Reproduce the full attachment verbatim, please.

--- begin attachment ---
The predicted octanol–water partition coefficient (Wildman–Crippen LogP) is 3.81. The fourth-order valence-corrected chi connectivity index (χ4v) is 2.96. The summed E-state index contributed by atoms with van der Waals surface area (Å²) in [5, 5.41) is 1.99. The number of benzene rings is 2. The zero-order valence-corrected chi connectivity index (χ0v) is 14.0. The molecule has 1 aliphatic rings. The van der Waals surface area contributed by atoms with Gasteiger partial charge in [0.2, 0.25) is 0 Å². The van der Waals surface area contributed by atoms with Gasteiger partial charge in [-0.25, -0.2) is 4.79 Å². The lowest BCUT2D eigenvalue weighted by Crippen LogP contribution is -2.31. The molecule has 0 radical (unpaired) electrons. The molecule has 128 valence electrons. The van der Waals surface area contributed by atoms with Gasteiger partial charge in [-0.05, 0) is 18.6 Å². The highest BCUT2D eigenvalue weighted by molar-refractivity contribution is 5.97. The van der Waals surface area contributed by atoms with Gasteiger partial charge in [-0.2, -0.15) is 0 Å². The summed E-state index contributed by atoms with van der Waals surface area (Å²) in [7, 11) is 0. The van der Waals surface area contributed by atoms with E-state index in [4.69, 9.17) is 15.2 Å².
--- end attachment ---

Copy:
The predicted octanol–water partition coefficient (Wildman–Crippen LogP) is 3.81. The fourth-order valence-corrected chi connectivity index (χ4v) is 2.96. The summed E-state index contributed by atoms with van der Waals surface area (Å²) in [5, 5.41) is 1.99. The number of benzene rings is 2. The zero-order valence-corrected chi connectivity index (χ0v) is 14.0. The molecule has 1 aliphatic rings. The van der Waals surface area contributed by atoms with Gasteiger partial charge in [0.2, 0.25) is 0 Å². The van der Waals surface area contributed by atoms with Gasteiger partial charge in [-0.25, -0.2) is 4.79 Å². The lowest BCUT2D eigenvalue weighted by Crippen LogP contribution is -2.31. The molecule has 0 radical (unpaired) electrons. The molecule has 128 valence electrons. The van der Waals surface area contributed by atoms with Gasteiger partial charge in [-0.05, 0) is 18.6 Å². The highest BCUT2D eigenvalue weighted by molar-refractivity contribution is 5.97. The van der Waals surface area contributed by atoms with Gasteiger partial charge in [-0.2, -0.15) is 0 Å². The summed E-state index contributed by atoms with van der Waals surface area (Å²) in [7, 11) is 0. The van der Waals surface area contributed by atoms with E-state index in [4.69, 9.17) is 15.2 Å².